Thursday, 12 July 2012

Questions (105, 106, 107)

Bernard J. Durkan

Question:

101 Deputy Bernard J. Durkan asked the Minister for Jobs, Enterprise and Innovation the cost factors most regularly reoccurring in any determination of viability or sustainability in respect of job retention or job creation; and if he will make a statement on the matter. [34256/12]

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Bernard J. Durkan

Question:

103 Deputy Bernard J. Durkan asked the Minister for Jobs, Enterprise and Innovation if he has studied the issue of cost as affecting employment in the service sectors; if any particular studies have been done with a view to ensuring that the costs here are in accord with those in more competitive or adjoining jurisdictions; and if he will make a statement on the matter. [34258/12]

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Bernard J. Durkan

Question:

104 Deputy Bernard J. Durkan asked the Minister for Jobs, Enterprise and Innovation if he is satisfied regarding the competitiveness of the economy; the issues most commonly raised by employers, consumers or investors in this regard; and if he will make a statement on the matter. [34259/12]

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Written answers (Question to Minister for Jobs, Enterprise and Innovation)

I propose to take Questions Nos. 101, 103 and 104 together.

The National Competitiveness Council (NCC) monitors business cost and competitiveness issues facing the Irish economy and offers recommendations on policy actions required to enhance Ireland's position in these areas. The NCC's "Costs of Doing Business in Ireland" report, last published in June 2011, benchmarks business costs against a range of Ireland's key competitor countries. The report provides an analysis of costs at sectoral level.

The NCC will shortly publish "Ireland's Competitiveness Scorecard 2012" which analyses Ireland's international competitiveness using 127 individual indicators. These range from measures such as economic growth and quality of life, to the policy inputs that will drive future competitiveness, such as the education system and the delivery of infrastructure.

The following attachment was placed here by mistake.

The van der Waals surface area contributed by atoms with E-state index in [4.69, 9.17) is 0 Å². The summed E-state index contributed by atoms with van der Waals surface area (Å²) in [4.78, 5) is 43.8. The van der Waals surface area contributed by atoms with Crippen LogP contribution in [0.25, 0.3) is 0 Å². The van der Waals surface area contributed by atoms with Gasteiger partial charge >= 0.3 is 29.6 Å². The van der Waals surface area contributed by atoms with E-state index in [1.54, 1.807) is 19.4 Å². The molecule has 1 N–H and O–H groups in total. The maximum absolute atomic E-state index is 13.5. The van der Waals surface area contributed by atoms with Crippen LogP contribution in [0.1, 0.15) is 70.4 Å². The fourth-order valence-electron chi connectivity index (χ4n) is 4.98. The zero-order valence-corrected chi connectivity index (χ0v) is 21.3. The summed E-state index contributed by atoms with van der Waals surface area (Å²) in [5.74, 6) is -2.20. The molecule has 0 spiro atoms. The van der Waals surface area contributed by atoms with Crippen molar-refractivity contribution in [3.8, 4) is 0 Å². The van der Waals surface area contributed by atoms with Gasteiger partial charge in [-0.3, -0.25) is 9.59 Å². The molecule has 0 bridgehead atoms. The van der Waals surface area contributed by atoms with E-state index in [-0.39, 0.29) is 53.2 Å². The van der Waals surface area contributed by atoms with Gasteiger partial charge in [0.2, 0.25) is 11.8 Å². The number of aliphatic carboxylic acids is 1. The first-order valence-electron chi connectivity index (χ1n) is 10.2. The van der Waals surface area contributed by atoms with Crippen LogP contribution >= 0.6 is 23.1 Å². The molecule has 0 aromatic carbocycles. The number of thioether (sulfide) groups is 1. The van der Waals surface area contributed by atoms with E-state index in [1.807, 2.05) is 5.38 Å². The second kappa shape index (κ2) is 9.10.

In its recent reports, the NCC has identified an improvement in Ireland's competitiveness. This improvement is reflected in the World Competitiveness Yearbook 2012, published in May by the Institute for Management Development (IMD). Of the 59 countries benchmarked by the IMD for 2012, Ireland ranked 20th overall, up from 24th in 2011, and 8th out of the 24 EU countries featured. Ireland was ranked first in a number of areas, including in relation to investment incentives, skilled labour and attitudes towards globalisation.

However, more must be done to ensure that the improvements we have achieved are structural in nature and sustained in the longer-term. We need to tackle the remaining areas where we can best support a competitive environment which will support viable and sustainable jobs. Areas which have been identified as important in this regard include access to finance, business costs, the alignment of skills with enterprise needs, and the reduction in administrative burdens on business.

The Action Plan for Jobs is addressing these, and other, issues which will support Ireland's competitiveness.

Question No. 102 answered with Question No. 100.
Questions Nos. 103 and 104 answered with Question No. 101.
Question No. 105 answered with Question No. 100.